I recently had one of those "so crazy it just might work" ideas, and I was at a meeting very, very late last night talking about it. When I got home, the entire house was asleep, but my dogs (who must believe that I'm never going to come back every time I walk out the front door) ran laps around the living room when I walked though it on my way to my office.
"Hey, quiet," I said, dropping to one knee and scratching their heads. "You're going to wake up your mom and I'm going to get in trouble because of it!"
The two of them ran out toward the kitchen, and met me in my office with gifts: Riley brought me her knotted chew rope, and Ferris brought me her poorly-named indestructible chew ring.
"Yes, that's quite a collection of toys you have," I said.
They thumped their tails on the floor, and looked expectantly between their toys and me.
"Sorry girls," I said, "it's too late. We'll have to play in the morning."
Riley dove down with her little dog butt up in the air and whipped her rope around like crazy.
Oh, right. "blah blah girls blah blah PLAY blah." I thought.
I may have engaged in a little tug of war with both of them, before I sat down to copy my notes into my computer and ponder if this idea is so crazy it might work, or is so crazy, it's just crazy.
It took me a long time to unwind and quiet my brain, but I eventually made it into bed without waking up my lovely wife and ending up on the wrong end of The Wrath Of Anne. I slept peacefully and dreamlessly until Riley decided it was time I got up (about an hour before I would have chosen to get out of bed, but there are worse things to see first thing in the morning than the unconditional love of your dog who just wants you to hurry up and get out of bed so I can walk around the house with you!)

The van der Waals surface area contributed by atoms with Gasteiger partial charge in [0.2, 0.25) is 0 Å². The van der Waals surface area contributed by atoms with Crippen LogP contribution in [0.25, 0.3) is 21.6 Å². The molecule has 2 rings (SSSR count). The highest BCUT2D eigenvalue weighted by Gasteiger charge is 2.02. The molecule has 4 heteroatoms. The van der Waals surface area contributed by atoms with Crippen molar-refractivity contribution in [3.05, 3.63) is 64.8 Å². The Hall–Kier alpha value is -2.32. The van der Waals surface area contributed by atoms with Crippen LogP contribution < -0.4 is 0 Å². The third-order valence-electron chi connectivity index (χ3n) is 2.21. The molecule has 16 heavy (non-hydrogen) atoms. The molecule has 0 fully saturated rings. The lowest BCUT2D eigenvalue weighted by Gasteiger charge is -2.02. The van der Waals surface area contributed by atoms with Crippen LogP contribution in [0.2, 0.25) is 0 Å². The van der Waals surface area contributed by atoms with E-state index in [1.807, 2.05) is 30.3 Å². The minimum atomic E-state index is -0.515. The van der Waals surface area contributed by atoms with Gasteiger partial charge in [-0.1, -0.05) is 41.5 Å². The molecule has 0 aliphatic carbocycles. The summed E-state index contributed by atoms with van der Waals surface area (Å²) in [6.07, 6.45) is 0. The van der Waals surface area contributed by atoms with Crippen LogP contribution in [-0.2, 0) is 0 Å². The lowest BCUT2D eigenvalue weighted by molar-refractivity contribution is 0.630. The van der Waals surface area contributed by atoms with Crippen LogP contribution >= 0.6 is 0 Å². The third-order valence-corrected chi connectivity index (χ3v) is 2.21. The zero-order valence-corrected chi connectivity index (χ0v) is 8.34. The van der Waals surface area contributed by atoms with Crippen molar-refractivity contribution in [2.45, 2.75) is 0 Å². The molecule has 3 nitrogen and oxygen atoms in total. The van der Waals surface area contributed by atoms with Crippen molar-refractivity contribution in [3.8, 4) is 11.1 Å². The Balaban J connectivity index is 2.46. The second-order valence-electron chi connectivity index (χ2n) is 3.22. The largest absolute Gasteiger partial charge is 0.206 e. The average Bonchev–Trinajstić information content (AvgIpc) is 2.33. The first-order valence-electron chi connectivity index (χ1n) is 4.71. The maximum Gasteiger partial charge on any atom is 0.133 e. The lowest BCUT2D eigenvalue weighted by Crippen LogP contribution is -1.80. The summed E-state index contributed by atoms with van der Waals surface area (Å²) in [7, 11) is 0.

I dragged myself to the kitchen and kissed my wife on the top of her head. Both our dogs came in behind me.
"How'd your meeting go?" She said.
I told her about it.
"That sounds cool," she said.
"It's so crazy, it just might work," I said. "Are you going to finish your coffee?"
I pointed to her half-filled mug, which had a picture of me on it.
"I'm finished," she said. "Go ahead."
"Thanks. Riley decided that I needed to get up earlier than I did, so I need coffee."
"Well, that means I get to see you before I go to work!" She kneeled down and scruffed Riley's little face. "Thanks, Riley!"
She picked up her keys and purse. "I love you. I'll be home this afternoon."
"Okay," I said. "I found out when I got home last night that I have an audition at five, so I may not be here."
I told her.
"I hear that's a cool show," she said.
"I have also heard that," I said. I sipped my coffee. "I think I can nail it, too." I told her why.
"Break your legs," she said. "I have to go."
We kissed each other goodbye and I watched through the window until I couldn't see her any more.
While I made myself breakfast, the phone rang. Caller ID said it was my son Ryan.
We talked for a minute while I washed quinoa and sliced bananas. When I hung up the phone, I said to Twitter, "Nothing is as good as the unexpected, "Hey, I just wanted to say hi and I love you" phone calls from my son. I really miss him."
While my breakfast cooked, I got an idea and dialed the phone.
A second later it connected.
"Hey dad," I said. "I just wanted to say hi, and I love you."